Aave (AAVE) founder Stani Kulechov was temporarily suspended from Twitter this week, mere hours after joking that he was joining the social media company as interim CEO.
“BREAKING: Joining Twitter as interim CEO,” Kulechov tweeted on Tuesday in a post that was intended as a joke. The tweet was timestamped at 2:48 pm PST (9:48 pm UTC). The following day, the Aave founder’s account was suspended, a spokesperson confirmed to Cointelegraph. The spokesperson also confirmed that it was Kulechov's first suspension on the social media platform and that he had not received any prior warnings.
Aave founder Stani Kulechov has been banned from Twitter after joking about being Twitter's interim CEO. pic.twitter.com/TXYnR6SKdz— Wu Blockchain (@WuBlockchain) April 28, 2022
“Twitter, recently bought by Elon Musk, has chosen to suspend my account,” Kulechov said in a statement, adding that the move underscores the dangers of centralized ownership of content creation.
The ban lifted Thursday afternoon, with Kulechov tweeting that he's "back as interim CEO" of the social media company.
I’m back as interim CEO of @twitter— stani.eth (,) (@StaniKulechov) April 28, 2022
Kulechov’s suspension appears ill-timed for Twitter after billionaire Elon Musk confirmed earlier this week that he had an agreement to acquire the company for $44 billion. By taking Twitter private, Musk intends to promote free speech by creating a “digital town square” where everyone can express their views.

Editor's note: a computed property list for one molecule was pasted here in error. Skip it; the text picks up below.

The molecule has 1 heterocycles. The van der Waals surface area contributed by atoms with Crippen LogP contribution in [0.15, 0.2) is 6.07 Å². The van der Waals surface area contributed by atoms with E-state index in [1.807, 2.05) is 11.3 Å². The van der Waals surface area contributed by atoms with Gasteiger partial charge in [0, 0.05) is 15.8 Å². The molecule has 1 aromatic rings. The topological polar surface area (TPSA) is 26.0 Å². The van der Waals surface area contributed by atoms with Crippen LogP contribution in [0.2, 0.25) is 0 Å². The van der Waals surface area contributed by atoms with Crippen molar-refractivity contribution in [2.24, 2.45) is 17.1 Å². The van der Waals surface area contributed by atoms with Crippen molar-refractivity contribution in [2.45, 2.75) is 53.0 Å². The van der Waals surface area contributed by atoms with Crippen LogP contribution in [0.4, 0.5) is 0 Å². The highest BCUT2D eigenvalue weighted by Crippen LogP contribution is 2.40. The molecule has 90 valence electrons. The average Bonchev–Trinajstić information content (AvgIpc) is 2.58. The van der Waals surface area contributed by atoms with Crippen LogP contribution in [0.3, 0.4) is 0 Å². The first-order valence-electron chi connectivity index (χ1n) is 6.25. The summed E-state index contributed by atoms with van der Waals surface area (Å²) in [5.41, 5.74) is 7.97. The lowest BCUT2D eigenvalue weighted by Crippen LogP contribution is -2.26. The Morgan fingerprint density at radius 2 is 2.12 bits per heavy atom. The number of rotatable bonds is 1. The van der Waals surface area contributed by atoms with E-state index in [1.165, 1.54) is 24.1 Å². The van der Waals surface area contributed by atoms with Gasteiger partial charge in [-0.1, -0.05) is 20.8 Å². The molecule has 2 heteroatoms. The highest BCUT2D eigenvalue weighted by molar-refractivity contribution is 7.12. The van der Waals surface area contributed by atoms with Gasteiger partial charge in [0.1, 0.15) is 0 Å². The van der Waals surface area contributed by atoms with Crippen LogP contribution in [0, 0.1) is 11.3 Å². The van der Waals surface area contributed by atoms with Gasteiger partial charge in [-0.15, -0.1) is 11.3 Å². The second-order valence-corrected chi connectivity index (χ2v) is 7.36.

♥️ Yesss!!! ♥️ pic.twitter.com/0T9HzUHuh6— Elon Musk (@elonmusk) April 25, 2022
It’s not entirely clear whether tweeting about becoming Twitter’s CEO violates the platform’s terms of service or its new free speech mandate. The comment appears to fall in line with Musk’s conception of free speech, which simply means speech that “matches the law,” he clarified on Tuesday.
By “free speech”, I simply mean that which matches the law.— Elon Musk (@elonmusk) April 26, 2022
I am against censorship that goes far beyond the law.
If people want less free speech, they will ask government to pass laws to that effect.
Therefore, going beyond the law is contrary to the will of the people.
Freedom of speech and the ability to dissent from prevailing cultural narratives have become hot-button topics since the onset of COVID-19. The pandemic, some argue, allowed governments and media outlets to marginalize those with opposing views. The debate around dissent and expression was front and center in February after the government of Canada froze the bank accounts and crypto wallets of individuals involved in funding local protests.